Editor's note:

“That’s why I am here.” One of the delightful volunteers in our ministry for disabled adults used that phrase when I commended her for the work she was doing at a weeklong camp. In offering herself to the campers, she had discovered new energy for the demands of each day and renewed purpose for her life. In my terms, she had discovered the creative energy of fruitful work.

Fruitful work can be paid or unpaid but in either case, the qualitative and quantitative experience is one of joy and love. Joy is experienced. Love is expressed. Jesus gives voice to it in his words in John 15. When we live in to his call to fruitful work in the world, the kingdom is advanced and, I can’t help but think, God smiles.

—Kai Nilsen
Writer, Lutheran pastor, and Renovaré Ministry Team member

When Jesus speaks about bearing fruit, he connects it with both the outward manifestation of love and the inner experience of joy: “I have said these things to you so that my joy may be in you, and that your joy may be complete. This is my commandment, that you love one another as I have loved you” ( Jn 15:11-12). Fruitful work in the workplace, neighborhood, community, and at home always leans outward in love. In this case, love is not just sentiment or good feelings; love manifests itself in very concrete ways. Society needs honest people of good integrity in politics leading nations, in homes nurturing children, in communities organizing acts of justice, in schools inspiring students.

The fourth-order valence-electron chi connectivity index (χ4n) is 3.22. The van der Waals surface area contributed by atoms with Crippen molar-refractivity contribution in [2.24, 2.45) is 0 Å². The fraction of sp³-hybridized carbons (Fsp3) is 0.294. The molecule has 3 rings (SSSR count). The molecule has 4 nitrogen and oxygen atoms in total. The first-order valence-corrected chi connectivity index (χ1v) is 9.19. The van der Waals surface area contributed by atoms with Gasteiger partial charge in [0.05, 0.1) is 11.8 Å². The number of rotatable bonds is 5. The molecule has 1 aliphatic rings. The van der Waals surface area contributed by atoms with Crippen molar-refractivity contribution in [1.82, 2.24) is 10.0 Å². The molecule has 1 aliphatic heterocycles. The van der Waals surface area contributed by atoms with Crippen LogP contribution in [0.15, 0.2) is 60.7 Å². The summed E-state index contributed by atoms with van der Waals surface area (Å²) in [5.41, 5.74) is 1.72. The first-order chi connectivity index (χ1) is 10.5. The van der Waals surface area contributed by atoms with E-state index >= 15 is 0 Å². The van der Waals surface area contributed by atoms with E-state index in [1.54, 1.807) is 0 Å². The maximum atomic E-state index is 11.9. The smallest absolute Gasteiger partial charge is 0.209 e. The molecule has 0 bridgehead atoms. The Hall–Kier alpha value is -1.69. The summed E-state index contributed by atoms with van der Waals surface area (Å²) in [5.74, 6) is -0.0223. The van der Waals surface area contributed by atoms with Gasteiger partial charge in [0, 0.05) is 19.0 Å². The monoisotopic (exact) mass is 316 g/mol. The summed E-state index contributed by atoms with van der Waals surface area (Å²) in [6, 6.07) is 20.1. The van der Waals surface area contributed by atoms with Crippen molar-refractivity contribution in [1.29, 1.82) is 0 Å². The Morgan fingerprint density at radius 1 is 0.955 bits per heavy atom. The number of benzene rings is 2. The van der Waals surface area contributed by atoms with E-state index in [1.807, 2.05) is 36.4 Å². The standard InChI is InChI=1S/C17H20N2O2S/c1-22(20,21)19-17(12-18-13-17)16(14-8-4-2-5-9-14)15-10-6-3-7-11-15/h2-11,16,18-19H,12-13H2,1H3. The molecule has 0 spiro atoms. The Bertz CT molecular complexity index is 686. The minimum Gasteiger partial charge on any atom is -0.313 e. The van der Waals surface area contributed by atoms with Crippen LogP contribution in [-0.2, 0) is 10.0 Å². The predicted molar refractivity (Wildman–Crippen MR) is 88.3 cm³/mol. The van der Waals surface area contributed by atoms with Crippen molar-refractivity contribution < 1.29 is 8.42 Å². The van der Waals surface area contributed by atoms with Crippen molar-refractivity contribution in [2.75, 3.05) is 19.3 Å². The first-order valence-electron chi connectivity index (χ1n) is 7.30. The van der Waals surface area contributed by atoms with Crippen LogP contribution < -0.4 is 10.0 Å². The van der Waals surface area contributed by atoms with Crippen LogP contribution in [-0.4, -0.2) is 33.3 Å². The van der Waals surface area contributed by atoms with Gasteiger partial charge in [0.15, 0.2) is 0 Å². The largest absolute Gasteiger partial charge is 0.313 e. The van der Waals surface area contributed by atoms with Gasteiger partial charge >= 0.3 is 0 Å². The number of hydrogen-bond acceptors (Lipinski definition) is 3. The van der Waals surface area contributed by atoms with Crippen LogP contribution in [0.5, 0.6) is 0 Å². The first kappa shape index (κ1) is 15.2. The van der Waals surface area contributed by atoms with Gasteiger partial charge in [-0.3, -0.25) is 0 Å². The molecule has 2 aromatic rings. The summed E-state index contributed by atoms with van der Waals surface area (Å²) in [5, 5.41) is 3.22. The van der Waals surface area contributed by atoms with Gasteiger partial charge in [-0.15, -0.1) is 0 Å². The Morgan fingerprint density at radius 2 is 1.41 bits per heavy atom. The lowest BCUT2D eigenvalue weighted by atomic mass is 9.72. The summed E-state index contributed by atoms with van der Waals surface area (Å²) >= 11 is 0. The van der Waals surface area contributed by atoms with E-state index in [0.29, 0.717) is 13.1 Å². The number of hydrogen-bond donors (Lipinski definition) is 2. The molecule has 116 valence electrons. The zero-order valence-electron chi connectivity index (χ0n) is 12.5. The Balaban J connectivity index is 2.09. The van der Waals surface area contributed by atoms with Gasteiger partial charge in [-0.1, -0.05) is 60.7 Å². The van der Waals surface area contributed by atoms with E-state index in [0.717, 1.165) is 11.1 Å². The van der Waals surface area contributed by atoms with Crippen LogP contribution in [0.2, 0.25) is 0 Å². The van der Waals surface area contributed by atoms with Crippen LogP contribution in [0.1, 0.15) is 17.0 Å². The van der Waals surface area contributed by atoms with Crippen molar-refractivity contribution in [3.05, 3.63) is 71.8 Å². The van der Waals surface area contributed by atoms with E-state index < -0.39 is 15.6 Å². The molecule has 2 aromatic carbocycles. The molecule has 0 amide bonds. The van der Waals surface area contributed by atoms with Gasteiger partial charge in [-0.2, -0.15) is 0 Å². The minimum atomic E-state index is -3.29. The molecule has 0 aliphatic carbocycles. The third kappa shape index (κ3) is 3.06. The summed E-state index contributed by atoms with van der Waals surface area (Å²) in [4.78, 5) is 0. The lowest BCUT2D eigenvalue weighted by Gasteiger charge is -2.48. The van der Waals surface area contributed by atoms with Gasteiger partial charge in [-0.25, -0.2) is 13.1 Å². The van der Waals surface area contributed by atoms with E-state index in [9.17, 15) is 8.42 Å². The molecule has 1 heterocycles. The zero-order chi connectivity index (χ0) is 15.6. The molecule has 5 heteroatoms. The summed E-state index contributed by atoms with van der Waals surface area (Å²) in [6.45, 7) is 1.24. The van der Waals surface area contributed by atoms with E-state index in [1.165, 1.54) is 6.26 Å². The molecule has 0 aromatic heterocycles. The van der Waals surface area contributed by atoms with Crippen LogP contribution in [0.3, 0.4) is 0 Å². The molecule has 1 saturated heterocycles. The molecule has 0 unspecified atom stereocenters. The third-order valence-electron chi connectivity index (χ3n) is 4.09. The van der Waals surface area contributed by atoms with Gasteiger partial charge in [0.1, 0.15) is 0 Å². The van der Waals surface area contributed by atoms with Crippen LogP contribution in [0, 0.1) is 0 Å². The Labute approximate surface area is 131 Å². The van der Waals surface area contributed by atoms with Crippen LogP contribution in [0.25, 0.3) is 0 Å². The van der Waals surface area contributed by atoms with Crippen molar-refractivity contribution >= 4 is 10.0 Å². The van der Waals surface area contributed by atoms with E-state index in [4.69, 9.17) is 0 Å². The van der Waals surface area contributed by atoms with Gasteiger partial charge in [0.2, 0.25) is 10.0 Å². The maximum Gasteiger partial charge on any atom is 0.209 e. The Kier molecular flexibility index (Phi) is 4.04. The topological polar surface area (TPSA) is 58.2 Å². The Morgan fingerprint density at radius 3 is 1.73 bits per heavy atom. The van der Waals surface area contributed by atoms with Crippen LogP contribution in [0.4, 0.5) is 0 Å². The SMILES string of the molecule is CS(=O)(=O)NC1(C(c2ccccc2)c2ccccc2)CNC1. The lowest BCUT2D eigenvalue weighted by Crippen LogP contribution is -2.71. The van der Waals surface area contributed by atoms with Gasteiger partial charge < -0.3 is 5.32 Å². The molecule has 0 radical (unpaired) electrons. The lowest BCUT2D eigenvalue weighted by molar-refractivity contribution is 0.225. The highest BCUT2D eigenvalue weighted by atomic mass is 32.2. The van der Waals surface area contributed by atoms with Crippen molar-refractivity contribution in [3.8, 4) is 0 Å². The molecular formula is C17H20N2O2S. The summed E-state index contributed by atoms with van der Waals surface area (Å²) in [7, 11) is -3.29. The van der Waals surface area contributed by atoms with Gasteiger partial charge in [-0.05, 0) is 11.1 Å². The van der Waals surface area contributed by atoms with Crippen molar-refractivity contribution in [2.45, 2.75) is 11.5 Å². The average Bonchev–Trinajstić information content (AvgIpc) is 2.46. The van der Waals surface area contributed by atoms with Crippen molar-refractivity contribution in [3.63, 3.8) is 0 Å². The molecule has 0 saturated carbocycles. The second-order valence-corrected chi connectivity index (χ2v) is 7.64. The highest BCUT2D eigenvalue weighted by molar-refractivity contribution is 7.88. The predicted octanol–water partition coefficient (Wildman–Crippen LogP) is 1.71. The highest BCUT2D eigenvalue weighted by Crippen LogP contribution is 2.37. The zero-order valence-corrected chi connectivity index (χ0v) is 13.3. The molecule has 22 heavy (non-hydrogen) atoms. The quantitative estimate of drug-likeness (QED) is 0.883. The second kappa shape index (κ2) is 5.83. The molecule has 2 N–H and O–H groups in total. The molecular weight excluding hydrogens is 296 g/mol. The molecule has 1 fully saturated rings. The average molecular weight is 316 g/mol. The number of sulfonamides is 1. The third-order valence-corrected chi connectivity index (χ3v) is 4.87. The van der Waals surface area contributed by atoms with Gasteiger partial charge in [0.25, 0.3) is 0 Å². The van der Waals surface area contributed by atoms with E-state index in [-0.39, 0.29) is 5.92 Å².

Fruitful work manifests itself in specific acts of love wherever we find ourselves. The energy of fruitful work also gives us an inner motivation that spurs us on, even in challenging times. Over the years, I have been struck by the number of thought leaders, across many disciplines, who have variously described this inward drive. One of my favorite thinkers, Mihaly Csikszentmihalyi, writes about the concept of flow. He describes flow as “the state in which people are so involved in an activity that nothing else seems to matter; the experience itself is so enjoyable that people will do it at great cost, for the sheer sake of doing it.”

Even without using the language of faith, Csikszentmihalyi taps into the deep wisdom of God embedded in the story of creation. When we engage in fruitful work, we discover the wellspring of God’s energy flowing through us, increasing both our capacity for the task at hand and our resilience in the face of obstacles. That is why we are here.

Jesus speaks about this inner experience, this inner motivation, as joy: “I have said these things to you so that my joy may be in you, and that your joy may be complete” ( Jn 15:11). For Jesus, joy is not the superficial happiness that so many in our culture seek, a happiness almost completely dependent on external circumstances. It is the abiding satisfaction of knowing that we are God’s people no matter what, created to extend the fruits of God’s love in the world.

Now Underway: The 2018-19 Renovaré Book Club

How do we read for transformation, not just information? First, choose books that stir the soul and have an enduring quality. Then read with God and others at an unhurried pace, attentive to what the Holy Spirit wants to teach. The Renovaré Book Club is designed for transformative reading. It runs October 2018—May 2019.

Learn more >

Excerpt taken from Renew Your Life: Discovering the Wellspring of God’s Energy (Formatio, 2015); used with the author’s permission.